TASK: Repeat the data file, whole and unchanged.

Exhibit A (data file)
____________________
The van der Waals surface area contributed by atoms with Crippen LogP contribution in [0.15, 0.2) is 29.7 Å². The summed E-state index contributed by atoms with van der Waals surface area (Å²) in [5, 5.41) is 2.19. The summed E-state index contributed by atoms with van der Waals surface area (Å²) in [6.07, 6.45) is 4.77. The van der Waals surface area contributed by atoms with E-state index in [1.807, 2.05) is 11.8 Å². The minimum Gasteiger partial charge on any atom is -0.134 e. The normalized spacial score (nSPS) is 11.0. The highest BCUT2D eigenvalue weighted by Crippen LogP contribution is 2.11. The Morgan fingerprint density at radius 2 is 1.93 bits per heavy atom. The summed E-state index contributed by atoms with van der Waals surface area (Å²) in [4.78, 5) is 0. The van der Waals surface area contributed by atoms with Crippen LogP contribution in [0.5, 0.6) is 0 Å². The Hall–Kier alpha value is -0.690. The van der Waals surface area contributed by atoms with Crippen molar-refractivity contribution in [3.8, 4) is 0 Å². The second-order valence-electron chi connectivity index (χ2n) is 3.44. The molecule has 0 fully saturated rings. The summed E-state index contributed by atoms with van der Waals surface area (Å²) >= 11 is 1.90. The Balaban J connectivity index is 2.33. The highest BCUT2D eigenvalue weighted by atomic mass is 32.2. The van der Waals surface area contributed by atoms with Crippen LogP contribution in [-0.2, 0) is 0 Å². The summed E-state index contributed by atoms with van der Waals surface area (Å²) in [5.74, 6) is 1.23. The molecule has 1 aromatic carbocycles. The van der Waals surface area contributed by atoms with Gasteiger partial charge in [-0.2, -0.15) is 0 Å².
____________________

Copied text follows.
The van der Waals surface area contributed by atoms with Crippen LogP contribution in [0.15, 0.2) is 29.7 Å². The summed E-state index contributed by atoms with van der Waals surface area (Å²) in [5, 5.41) is 2.19. The summed E-state index contributed by atoms with van der Waals surface area (Å²) in [6.07, 6.45) is 4.77. The van der Waals surface area contributed by atoms with E-state index in [1.807, 2.05) is 11.8 Å². The minimum Gasteiger partial charge on any atom is -0.134 e. The normalized spacial score (nSPS) is 11.0. The highest BCUT2D eigenvalue weighted by Crippen LogP contribution is 2.11. The Morgan fingerprint density at radius 2 is 1.93 bits per heavy atom. The summed E-state index contributed by atoms with van der Waals surface area (Å²) in [4.78, 5) is 0. The van der Waals surface area contributed by atoms with Crippen LogP contribution in [0.5, 0.6) is 0 Å². The Hall–Kier alpha value is -0.690. The van der Waals surface area contributed by atoms with Crippen molar-refractivity contribution in [3.8, 4) is 0 Å². The second-order valence-electron chi connectivity index (χ2n) is 3.44. The molecule has 0 fully saturated rings. The summed E-state index contributed by atoms with van der Waals surface area (Å²) >= 11 is 1.90. The Balaban J connectivity index is 2.33. The highest BCUT2D eigenvalue weighted by atomic mass is 32.2. The van der Waals surface area contributed by atoms with Crippen LogP contribution in [-0.2, 0) is 0 Å². The summed E-state index contributed by atoms with van der Waals surface area (Å²) in [5.74, 6) is 1.23. The molecule has 1 aromatic carbocycles. The van der Waals surface area contributed by atoms with Gasteiger partial charge in [-0.2, -0.15) is 0 Å².